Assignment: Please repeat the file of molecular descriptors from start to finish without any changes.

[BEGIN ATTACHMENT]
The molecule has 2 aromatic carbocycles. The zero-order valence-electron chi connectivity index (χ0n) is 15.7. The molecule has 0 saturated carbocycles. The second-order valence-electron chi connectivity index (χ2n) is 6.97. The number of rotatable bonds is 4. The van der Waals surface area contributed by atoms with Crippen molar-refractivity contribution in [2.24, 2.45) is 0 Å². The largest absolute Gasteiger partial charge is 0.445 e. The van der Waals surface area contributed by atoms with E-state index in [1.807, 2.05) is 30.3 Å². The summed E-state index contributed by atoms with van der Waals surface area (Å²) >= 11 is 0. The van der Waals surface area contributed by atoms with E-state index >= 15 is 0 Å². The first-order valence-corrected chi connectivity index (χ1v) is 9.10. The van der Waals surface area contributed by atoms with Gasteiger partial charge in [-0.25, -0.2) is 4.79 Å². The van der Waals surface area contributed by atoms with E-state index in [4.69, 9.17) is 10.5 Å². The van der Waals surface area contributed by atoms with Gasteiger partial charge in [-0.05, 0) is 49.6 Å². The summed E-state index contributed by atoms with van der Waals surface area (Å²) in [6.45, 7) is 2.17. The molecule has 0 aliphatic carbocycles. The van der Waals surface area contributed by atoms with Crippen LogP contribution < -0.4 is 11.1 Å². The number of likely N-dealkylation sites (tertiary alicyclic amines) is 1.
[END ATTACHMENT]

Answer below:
The molecule has 2 aromatic carbocycles. The zero-order valence-electron chi connectivity index (χ0n) is 15.7. The molecule has 0 saturated carbocycles. The second-order valence-electron chi connectivity index (χ2n) is 6.97. The number of rotatable bonds is 4. The van der Waals surface area contributed by atoms with Crippen molar-refractivity contribution in [2.24, 2.45) is 0 Å². The largest absolute Gasteiger partial charge is 0.445 e. The van der Waals surface area contributed by atoms with E-state index in [1.807, 2.05) is 30.3 Å². The summed E-state index contributed by atoms with van der Waals surface area (Å²) >= 11 is 0. The van der Waals surface area contributed by atoms with E-state index >= 15 is 0 Å². The first-order valence-corrected chi connectivity index (χ1v) is 9.10. The van der Waals surface area contributed by atoms with Gasteiger partial charge in [-0.25, -0.2) is 4.79 Å². The van der Waals surface area contributed by atoms with E-state index in [4.69, 9.17) is 10.5 Å². The van der Waals surface area contributed by atoms with Gasteiger partial charge in [-0.05, 0) is 49.6 Å². The summed E-state index contributed by atoms with van der Waals surface area (Å²) in [6.45, 7) is 2.17. The molecule has 0 aliphatic carbocycles. The van der Waals surface area contributed by atoms with Crippen LogP contribution < -0.4 is 11.1 Å². The number of likely N-dealkylation sites (tertiary alicyclic amines) is 1.